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The effect of ocean warming on black sea bass (Centropristis striata) aerobic scope and hypoxia tolerance
  • Published Date:
    2019
  • Source:
    PLOS ONE, 14(6), 22
Filetype[PDF-1.91 MB]


Details:
  • Alternative Title:
    The effect of ocean warming on black sea bass (Centropristis striata) aerobic scope and hypoxia tolerance
  • Description:
    Over the last decade, ocean temperature on the U.S. Northeast Continental Shelf (U.S. NES) has warmed faster than the global average and is associated with observed distribution changes of the northern stock of black sea bass (Centropristis striata). Mechanistic models based on physiological responses to environmental conditions can improve future habitat suitability projections. We measured maximum, standard metabolic rate, and hypoxia tolerance (S-crit) of the northern adult black sea bass stock to assess performance across the known temperature range of the species. Two methods, chase and swim-flume, were employed to obtain maximum metabolic rate to examine whether the methods varied, and if so, the impact on absolute aerobic scope. A subset of individuals was held at 30 degrees C for one month (30(chronic) degrees C) prior to experiments to test acclimation potential. Absolute aerobic scope (maximum-standard metabolic rate) reached a maximum of 367.21 mgO(2) kg(-1) hr(-1) at 24.4 degrees C while S-crit continued to increase in proportion to standard metabolic rate up to 30 degrees C. The 30(chronic) degrees C group exhibited a significantly lower maximum metabolic rate and absolute aerobic scope in relation to the short-term acclimated group, but standard metabolic rate or S-crit were not affected. This suggests a decline in performance of oxygen demand processes (e.g. muscle contraction) beyond 24 degrees C despite maintenance of oxygen supply. The Metabolic Index, calculated from S-crit as an estimate of potential aerobic scope, closely matched the measured factorial aerobic scope (maximum / standard metabolic rate) and declined with increasing temperature to a minimum below 3. This may represent a critical threshold value for the species. With temperatures on the U.S. NES projected to increase above 24 degrees C in the next 80-years in the southern portion of the northern stock's range, it is likely black sea bass range will continue to shift poleward as the ocean continues to warm.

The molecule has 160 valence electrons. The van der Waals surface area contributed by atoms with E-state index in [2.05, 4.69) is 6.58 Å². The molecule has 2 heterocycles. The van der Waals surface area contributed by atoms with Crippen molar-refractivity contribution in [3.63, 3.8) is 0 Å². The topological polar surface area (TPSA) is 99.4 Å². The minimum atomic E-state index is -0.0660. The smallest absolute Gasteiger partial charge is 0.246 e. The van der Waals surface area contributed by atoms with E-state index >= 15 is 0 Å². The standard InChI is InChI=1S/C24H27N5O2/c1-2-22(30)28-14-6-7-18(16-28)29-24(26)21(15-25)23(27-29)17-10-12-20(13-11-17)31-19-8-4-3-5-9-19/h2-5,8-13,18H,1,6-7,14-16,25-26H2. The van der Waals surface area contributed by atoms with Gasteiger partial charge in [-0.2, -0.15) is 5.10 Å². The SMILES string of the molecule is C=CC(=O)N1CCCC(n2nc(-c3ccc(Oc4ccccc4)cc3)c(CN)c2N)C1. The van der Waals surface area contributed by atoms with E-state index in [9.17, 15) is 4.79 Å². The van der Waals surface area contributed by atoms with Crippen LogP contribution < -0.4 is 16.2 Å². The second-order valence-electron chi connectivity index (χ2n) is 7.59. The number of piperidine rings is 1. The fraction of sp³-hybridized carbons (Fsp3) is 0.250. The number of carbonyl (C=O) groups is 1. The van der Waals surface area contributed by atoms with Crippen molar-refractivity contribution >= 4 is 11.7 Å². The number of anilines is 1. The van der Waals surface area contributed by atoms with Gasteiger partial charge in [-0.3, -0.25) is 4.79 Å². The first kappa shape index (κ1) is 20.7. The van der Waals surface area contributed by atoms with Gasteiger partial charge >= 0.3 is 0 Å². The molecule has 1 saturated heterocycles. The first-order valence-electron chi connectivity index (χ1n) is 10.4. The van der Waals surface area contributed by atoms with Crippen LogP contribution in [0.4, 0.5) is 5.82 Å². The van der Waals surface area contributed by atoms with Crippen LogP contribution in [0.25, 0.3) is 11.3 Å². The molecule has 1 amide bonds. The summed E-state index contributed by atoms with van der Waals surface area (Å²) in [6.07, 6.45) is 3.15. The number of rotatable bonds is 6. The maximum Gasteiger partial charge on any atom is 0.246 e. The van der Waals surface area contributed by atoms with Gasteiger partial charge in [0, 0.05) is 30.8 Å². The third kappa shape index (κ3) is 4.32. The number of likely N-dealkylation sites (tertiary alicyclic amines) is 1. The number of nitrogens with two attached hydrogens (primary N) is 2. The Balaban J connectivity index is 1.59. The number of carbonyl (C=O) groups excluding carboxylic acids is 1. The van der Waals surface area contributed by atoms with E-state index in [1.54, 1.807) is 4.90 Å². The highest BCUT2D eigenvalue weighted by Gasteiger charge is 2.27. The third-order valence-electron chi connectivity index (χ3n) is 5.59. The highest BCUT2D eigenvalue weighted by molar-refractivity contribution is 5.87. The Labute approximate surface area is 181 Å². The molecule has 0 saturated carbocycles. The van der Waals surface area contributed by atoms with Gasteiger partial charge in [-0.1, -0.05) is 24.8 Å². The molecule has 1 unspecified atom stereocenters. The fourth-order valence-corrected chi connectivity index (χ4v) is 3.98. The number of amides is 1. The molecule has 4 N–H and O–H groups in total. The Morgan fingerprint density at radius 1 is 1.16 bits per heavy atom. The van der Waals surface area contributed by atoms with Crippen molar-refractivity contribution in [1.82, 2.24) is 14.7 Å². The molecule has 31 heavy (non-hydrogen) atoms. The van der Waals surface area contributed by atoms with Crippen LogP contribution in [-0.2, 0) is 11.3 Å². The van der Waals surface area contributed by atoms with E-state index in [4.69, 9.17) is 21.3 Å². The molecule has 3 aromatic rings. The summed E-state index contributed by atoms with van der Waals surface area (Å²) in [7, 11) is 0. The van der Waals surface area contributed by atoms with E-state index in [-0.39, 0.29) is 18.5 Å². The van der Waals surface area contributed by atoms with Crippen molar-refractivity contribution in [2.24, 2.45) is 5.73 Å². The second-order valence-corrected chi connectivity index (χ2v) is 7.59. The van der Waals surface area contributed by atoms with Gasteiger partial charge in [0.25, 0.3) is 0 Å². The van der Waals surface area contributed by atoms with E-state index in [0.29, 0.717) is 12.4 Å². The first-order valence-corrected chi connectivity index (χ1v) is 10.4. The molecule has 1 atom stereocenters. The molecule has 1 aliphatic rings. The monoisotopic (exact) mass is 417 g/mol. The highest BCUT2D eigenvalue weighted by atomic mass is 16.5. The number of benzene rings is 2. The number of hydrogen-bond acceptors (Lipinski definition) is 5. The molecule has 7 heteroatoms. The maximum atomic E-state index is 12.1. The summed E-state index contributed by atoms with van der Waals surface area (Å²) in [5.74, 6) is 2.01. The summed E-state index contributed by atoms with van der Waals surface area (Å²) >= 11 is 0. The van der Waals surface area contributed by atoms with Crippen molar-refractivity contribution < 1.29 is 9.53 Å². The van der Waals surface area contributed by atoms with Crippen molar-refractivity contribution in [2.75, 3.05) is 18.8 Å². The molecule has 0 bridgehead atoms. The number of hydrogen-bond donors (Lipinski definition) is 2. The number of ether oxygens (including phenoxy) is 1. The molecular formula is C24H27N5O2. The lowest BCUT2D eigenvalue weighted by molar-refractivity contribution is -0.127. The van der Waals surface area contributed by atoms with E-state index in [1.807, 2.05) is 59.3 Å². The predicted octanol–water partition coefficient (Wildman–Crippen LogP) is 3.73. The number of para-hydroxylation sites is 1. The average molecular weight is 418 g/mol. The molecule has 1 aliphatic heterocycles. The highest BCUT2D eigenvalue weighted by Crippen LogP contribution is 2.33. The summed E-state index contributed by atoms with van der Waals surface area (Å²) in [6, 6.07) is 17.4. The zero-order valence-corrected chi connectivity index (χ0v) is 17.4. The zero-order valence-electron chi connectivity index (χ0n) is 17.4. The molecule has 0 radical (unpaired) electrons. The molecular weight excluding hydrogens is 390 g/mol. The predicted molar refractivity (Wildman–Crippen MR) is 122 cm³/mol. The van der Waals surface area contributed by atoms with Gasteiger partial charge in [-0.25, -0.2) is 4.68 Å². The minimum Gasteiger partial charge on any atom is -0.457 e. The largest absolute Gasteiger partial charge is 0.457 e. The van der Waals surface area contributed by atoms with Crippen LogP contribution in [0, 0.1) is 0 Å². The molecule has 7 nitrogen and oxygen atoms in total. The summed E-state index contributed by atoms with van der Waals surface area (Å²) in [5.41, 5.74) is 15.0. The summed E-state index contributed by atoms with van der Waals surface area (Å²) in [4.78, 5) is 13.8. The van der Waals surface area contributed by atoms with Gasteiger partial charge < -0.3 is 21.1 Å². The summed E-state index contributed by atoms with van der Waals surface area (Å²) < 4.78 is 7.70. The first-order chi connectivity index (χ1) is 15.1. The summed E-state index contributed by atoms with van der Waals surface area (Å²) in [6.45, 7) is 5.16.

• DOI:
    10.1371/journal.pone.0218390
  • Pubmed Central ID:
    PMC6564031
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